A: The way Shabak protects political leaders changed dramatically. As prime minister, Rabin attended parties at the homes of friends, [and] he played tennis in a public court every week. He was protected by a handful of guards at any one time but they allowed him to engage with the public and maintain something akin to a normal life. That informality ended with the assassination. Today, you can see in press photos that Netanyahu is surrounded by 20 or more bodyguards everywhere he goes. A thick layer of security separates him and the public.

Q: After Rabin’s death, Netanyahu beat Peres in the elections, the peace process failed, the settlements grew. So how would you appraise the assassination in terms of its effect on Israel in the years after?

A: The Amir brothers certainly believe the assassination was a lasting success. Frankly, it’s hard to argue with them.

Q: At the end of the book, you talk about Rabin’s daughter Dalia giving you the clothes that Rabin wore when he was killed to take to Arizona for forensic testing. Did she really think there might be more to his assassination? Were there other conspiracy theories?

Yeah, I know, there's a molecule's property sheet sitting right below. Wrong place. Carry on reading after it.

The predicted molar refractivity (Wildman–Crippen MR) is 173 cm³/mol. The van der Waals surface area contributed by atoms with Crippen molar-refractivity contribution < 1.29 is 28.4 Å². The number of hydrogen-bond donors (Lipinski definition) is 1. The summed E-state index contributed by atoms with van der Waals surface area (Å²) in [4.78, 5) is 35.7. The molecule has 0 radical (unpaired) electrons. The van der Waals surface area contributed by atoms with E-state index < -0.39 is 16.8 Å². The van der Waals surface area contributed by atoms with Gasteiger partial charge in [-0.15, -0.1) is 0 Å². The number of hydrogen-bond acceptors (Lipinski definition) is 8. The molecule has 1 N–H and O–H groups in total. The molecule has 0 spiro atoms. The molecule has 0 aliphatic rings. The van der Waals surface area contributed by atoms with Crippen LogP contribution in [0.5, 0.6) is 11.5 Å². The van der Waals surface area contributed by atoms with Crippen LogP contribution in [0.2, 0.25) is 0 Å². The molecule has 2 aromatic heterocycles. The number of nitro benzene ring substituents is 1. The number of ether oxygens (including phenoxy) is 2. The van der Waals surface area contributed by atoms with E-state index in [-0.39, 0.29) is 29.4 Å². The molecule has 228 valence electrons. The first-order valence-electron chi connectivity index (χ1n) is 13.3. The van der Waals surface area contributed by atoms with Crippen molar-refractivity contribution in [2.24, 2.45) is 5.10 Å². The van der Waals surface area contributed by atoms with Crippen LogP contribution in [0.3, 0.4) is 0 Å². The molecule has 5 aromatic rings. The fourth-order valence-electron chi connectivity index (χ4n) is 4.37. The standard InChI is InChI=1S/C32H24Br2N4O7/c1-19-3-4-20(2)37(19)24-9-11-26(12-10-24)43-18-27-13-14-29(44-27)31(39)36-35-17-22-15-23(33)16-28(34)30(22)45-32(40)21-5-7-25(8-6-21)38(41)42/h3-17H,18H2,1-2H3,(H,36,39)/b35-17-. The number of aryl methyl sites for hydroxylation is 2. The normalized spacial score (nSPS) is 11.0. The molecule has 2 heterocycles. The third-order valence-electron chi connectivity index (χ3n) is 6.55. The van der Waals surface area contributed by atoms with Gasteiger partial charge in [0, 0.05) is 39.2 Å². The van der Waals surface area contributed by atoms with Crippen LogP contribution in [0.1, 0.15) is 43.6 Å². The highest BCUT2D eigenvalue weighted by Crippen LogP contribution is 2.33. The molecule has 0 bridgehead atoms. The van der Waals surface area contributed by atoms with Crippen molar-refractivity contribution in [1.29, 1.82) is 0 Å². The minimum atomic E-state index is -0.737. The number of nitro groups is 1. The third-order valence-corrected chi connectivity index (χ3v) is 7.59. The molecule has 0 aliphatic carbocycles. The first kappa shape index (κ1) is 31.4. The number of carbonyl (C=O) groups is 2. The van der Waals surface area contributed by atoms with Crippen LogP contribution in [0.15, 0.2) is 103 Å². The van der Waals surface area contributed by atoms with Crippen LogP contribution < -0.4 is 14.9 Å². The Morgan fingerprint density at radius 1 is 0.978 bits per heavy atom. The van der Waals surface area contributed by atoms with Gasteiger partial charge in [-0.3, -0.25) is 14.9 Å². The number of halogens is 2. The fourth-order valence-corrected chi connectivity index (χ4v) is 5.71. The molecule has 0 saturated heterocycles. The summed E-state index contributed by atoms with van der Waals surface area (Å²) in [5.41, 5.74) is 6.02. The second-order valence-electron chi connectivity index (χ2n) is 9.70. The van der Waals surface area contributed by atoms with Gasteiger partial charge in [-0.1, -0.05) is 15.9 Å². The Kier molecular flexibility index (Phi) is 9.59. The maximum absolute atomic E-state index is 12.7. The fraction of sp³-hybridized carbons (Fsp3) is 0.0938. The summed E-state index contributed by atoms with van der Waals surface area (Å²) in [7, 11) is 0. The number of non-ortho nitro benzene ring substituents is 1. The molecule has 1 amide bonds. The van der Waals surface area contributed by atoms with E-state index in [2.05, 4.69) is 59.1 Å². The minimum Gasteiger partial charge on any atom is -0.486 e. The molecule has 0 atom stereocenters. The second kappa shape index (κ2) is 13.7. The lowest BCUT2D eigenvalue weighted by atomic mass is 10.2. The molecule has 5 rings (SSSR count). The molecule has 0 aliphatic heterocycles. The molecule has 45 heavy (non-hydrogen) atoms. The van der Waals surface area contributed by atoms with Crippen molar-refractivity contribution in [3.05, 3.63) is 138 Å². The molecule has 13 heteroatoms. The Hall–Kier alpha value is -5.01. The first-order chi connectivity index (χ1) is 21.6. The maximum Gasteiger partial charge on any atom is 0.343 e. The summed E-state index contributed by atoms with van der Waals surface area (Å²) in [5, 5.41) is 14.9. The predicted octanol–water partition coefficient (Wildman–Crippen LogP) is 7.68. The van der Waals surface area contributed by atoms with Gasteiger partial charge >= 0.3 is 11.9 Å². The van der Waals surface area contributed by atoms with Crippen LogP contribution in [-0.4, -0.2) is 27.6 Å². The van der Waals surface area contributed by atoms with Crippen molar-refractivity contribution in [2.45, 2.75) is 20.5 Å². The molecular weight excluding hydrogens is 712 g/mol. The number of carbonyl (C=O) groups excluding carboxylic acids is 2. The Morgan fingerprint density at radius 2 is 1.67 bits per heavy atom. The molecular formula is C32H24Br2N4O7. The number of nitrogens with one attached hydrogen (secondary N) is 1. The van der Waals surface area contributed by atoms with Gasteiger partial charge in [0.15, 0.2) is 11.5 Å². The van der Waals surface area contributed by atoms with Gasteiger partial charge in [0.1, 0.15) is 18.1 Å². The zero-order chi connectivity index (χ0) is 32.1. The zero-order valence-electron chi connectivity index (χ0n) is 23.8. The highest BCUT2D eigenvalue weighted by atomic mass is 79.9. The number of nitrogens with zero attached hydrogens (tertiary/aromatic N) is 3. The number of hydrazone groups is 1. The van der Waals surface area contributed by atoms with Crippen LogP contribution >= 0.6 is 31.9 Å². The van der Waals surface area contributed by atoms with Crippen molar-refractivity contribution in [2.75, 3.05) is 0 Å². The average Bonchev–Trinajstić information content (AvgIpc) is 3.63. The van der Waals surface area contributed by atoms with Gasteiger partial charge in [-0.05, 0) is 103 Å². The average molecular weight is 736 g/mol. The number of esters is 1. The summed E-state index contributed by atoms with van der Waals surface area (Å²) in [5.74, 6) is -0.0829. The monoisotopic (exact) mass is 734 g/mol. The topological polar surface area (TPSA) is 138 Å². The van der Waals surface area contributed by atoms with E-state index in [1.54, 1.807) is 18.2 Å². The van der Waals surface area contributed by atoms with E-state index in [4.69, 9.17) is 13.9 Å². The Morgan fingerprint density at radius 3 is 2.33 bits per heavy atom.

A: There are conspiracy theories that link Shabak to the assassination or point to the foreign minister at the time, Shimon Peres, as the plotter. There’s even a version that puts Rabin himself at the center of the conspiracy. I don’t think Dalia put much stock in any of these but she did have questions about the night of the murder that had never been resolved. Some of the questions revolved around the shirt Rabin wore that night, which is why she was ready to let me get the clothes tested.

Q: What do you think Israel would be like today if Rabin had lived?

A: I think the honest answer is that it’s impossible to know. History is composed of specific events that beget other specific events. One thing is clear in retrospect: Rabin stood a better chance of coming to terms with the Palestinians than any of his successors.That we don’t know whether he would have succeeded is one of the agonizing upshots of the assassination.